Dr. Nettie Stevens broke down barriers for women and opened up doors of knowledge for all humankind.
She decoded the science between the two genders.
A pioneering cytogeneticist and researcher at Bryn Mawr College, outside Philadelphia, Stevens discovered in 1905 that sex is determined by hereditary traits passed through chromosomes.
Females are born with a pair of XX chromosomes, inheriting an X from both the mother and father. Males are born with XY chromosomes; the X is from the mother, the Y from the father.
Bryn Mawr college researcher Nettie Stevens made a groundbreaking discovery in 1905. She found that sex was determined by the existence of XX or XY chromosomes in mealworms. The same factor determines gender across most other species, including humans. (Public Domain)
Humans have 23 pairs of chromosomes. One pair, known as the sex chromosomes, determines male or female gender.
It’s settled science today. But her work revolutionized the burgeoning field of genetics at the turn of the 20th century.
“She was a real prodigy,” Gregory Davis, an associate professor of biology at Bryn Mawr today, told Fox News Digital.
Research fields such as biology are still dominated today by people with Y chromosomes. An XX carrier in the field was positively extraordinary more than 100 years ago.
Stevens was more than just a symbolic female figure, however. She brazenly challenged the assumptions of many powerful people in biology, including her own colleagues and powerful mentor, Thomas H. Morgan.
Scientists long suggested environmental or circumstantial factors determined the sex of a child.
One of the most famous minds of the ancient world claimed that heat was the primary force in sex determination.
“Aristotle’s advice for older men looking to produce a male heir: Have sex in the summer,” author Rachel Swaby wrote in her 2015 book, “Headstrong: 52 Women Who Changed Science — and the World.”
Stevens’ sex-chromosome discovery “was the culmination of more than 2,000 years of speculation and experiment on how an animal, plant or human becomes male or female,” Stephen Brush wrote for “The History of Science Society” in 1978.
The indomitable spirit of Stevens would face one final challenge after she solved the eternal mystery of the sexes.
She never quite got credit for her work at the time because, among other reasons, she did not have a Y chromosome.
The future genetics pioneers had just turned two years old when her mother died of unknown causes.
The family moved to Westford, Massachusetts, where Stevens eventually proved a standout student at Westford Academy — a public school, despite its name, still in existence today.
Incredibly, well into her 30s, she moved all the way across the country to study at the upstart new Leland Stanford Junior University in California, now Stanford University.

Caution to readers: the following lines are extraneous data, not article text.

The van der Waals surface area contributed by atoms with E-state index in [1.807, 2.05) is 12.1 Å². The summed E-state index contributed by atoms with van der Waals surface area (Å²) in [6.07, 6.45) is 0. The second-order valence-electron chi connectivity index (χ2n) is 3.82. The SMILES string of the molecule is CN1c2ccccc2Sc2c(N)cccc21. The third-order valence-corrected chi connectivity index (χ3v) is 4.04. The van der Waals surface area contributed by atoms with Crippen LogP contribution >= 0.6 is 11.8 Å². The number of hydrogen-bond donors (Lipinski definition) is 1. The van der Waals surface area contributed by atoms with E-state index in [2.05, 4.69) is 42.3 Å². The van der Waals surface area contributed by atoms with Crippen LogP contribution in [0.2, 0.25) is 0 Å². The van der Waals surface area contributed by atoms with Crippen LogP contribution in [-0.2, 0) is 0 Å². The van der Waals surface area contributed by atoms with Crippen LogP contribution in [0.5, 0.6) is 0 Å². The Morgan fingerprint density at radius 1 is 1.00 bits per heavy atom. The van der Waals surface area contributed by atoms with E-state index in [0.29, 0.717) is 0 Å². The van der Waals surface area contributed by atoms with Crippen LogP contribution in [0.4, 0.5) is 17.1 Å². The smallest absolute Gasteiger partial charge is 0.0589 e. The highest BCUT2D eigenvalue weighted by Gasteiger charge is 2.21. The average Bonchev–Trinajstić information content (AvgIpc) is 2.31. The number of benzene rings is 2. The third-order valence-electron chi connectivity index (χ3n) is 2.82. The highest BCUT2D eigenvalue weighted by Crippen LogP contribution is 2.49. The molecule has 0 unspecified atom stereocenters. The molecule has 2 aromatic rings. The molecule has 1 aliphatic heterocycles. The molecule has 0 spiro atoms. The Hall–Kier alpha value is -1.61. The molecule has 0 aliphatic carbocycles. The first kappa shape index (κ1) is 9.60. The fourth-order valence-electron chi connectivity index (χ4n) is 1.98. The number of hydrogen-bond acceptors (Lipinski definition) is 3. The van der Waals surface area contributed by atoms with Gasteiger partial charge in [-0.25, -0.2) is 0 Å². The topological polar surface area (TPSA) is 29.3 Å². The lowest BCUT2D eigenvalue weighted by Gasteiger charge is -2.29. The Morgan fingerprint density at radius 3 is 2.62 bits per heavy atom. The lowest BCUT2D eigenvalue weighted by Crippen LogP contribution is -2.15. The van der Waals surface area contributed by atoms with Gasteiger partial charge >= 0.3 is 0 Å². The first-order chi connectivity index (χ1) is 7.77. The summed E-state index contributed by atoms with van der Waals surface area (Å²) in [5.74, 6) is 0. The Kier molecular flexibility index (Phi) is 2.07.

“Stevens was finally able to pursue biology,” according to author Swaby.
Stevens, in other words, was already stretching the bounds of known science.
She received a bachelor’s degree in 1899 and a master’s degree in biology in 1900.
Painting showing Gregor Mendel, Austrian scientist who experimented with garden peas to establish the principle of heredity. (Getty Images)
She received her PhD at Bryn Mawr in 1903 at the age of 41.
She had risen at a time when women in her hometown rarely graduated from high school to hold a doctorate in science and stand on the cusp of great breakthroughs in science.
Stevens began looking into the theory — to see if hereditary traits such as sex were in fact passed on through chromosomes.
“The study involved plucking the tiny gonads from mealworms, beetles and butterflies and fixing them in a solution.”
“Stevens then secured the preserved sex organs in paraffin blocks in order to slice them into thin pieces without crushing the structures … When it was done right, Stevens could see a whole line of chromosomes laid out before her.”
Stevens published her extraordinary findings in a 1905 report called “Studies in Spermatogenesis.”
Nettie Stevens embedded the sex organs of insects into parrafin so that she could slice and study them under a microscope. Image here shows paraffin-embedded mouse spleen for the purpose of scientific study. (Universal History Archive/Universal Images Group via Getty Images)
The science in it was clear-cut and revolutionary. A mystery that eluded the greatest minds in history had been solved.
Glory in the arena, and credit for sex-determination in the eyes of history, however, would later go to Stevens’ former mentor.
“Before Nobel Prize-winner Morgan had a religious conversion to chromosomes [determining sex identity], he was an opponent of the idea.”
Westfield State University in Westfield, Massachusetts, where she first began her college studies before going to Stanford, dedicated the Dr. Nettie Maria Stevens Science and Innovation Center in 2017.
“For a lot of our students, she continues to serve as an inspiration of a woman who persevered in face of the odds,” said Davis, the professor at Bryn Mawr, which remains an all-women’s school.
Few people praised Stevens more than Morgan, the mentor who went on to win the Nobel Prize.
He wrote a powerful obituary, famous in the field, following the death of Stevens.
“Her single-mindedness and devotion, combined with keen powers of observation; her thoughtfulness and patience, united to a well-balanced judgment, accounts, in part, for her remarkable accomplishment,” he wrote.
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